South African scientists brace for wave propelled by omicron

Nov 26, 2021, 10:08 PM | Updated: Nov 29, 2021, 10:36 am
FILE - Students from the Tshwane University of Technology make their way back to their residence in...

FILE - Students from the Tshwane University of Technology make their way back to their residence in Pretoria, South Africa, Saturday, Nov. 27, 2021. The world is racing to contain a new COVID-19 variant, which appears to be driving a surge in South Africa and is casting a pall there. (AP Photo/Denis Farrell, File)

(AP Photo/Denis Farrell, File)

JOHANNESBURG (AP) — Worried scientists in South Africa are scrambling to combat the lightning spread across the country of the new and highly transmissible omicron COVID-19 variant as the world grapples with its emergence.

In the space of two weeks, the omicron variant has sent South Africa from a period of low transmission to rapid growth of new confirmed cases. The country’s numbers are still relatively low, with 2,828 new confirmed cases recorded Friday, but omicron’s speed in infecting young South Africans has alarmed health professionals.

“We’re seeing a marked change in the demographic profile of patients with COVID-19,” Rudo Mathivha, head of the intensive care unit at Soweto’s Baragwanath Hospital, told an online press briefing.

“Young people, in their 20s to just over their late 30s, are coming in with moderate to severe disease, some needing intensive care. About 65% are not vaccinated and most of the rest are only half-vaccinated,” said Mathivha. “I’m worried that as the numbers go up, the public health care facilities will become overwhelmed.”

She said urgent preparations are needed to enable public hospitals to cope with a potential large influx of patients needing intensive care.

“We know we have a new variant,” said Mathivha. “The worst case scenario is that it hits us like delta … we need to have critical care beds ready.”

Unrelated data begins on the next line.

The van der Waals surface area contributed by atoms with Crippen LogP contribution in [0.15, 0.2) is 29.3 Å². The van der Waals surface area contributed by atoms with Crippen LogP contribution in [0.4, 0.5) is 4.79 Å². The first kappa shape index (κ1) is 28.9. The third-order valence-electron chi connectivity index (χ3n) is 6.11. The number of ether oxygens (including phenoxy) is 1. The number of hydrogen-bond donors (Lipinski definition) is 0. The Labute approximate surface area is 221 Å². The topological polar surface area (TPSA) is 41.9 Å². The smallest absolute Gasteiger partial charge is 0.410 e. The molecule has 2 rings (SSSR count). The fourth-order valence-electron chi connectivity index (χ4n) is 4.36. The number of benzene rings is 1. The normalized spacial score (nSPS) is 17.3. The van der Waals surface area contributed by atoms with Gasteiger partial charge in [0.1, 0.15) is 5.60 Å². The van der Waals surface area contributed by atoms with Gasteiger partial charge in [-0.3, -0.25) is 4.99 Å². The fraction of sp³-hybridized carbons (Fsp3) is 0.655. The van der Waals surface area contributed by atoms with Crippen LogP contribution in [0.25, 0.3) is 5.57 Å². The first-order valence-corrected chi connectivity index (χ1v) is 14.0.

What looked like a cluster infection among some university students in Pretoria ballooned into hundreds of new cases and then thousands, first in the capital city and then to nearby Johannesburg, South Africa’s largest city.

Studying the surge, scientists identified the new variant that diagnostic tests indicate is likely responsible for as many as 90% of the new cases, according to South Africa’s health officials. Early studies show that it has a reproduction rate of 2 — meaning that every person infected by it is likely to spread it to two other people.

The new variant has a high number of mutations that appear to make it more transmissible and help it evade immune responses. The World Health Organization looked at the data on Friday and named the variant omicron, under its system of using Greek letters, calling it a highly transmissible variant of concern.

“It’s a huge concern. We all are terribly concerned about this virus,” Professor Willem Hanekom, director of the Africa Health Research Institute, told The Associated Press.

“This variant is mostly in Gauteng province, the Johannesburg area of South Africa. But we’ve got clues from diagnostic tests … that suggest that this variant is already all over South Africa,” said Hanekom, who is also co-chair of the South African COVID Variant Research Consortium.

“The scientific reaction from within South Africa is that we need to learn as much as soon as possible. We know precious little,” he said. “For example, we do not know how virulent this virus is, which means how bad is this disease that it causes?”

A key factor is vaccination. The new variant appears to be spreading most quickly among those who are unvaccinated. Currently, only about 40% of adult South Africans are vaccinated, and the number is much lower among those in the 20 to 40-year-old age group.

South Africa has nearly 20 million doses of vaccines — made by Pfizer and Johnson & Johnson — but the numbers of people getting vaccines is about 120,000 per day, far below the government’s target of 300,000 per day.

As scientists try to learn more about omicron, the people of South Africa can take measures to protect themselves against it, said Hanekom.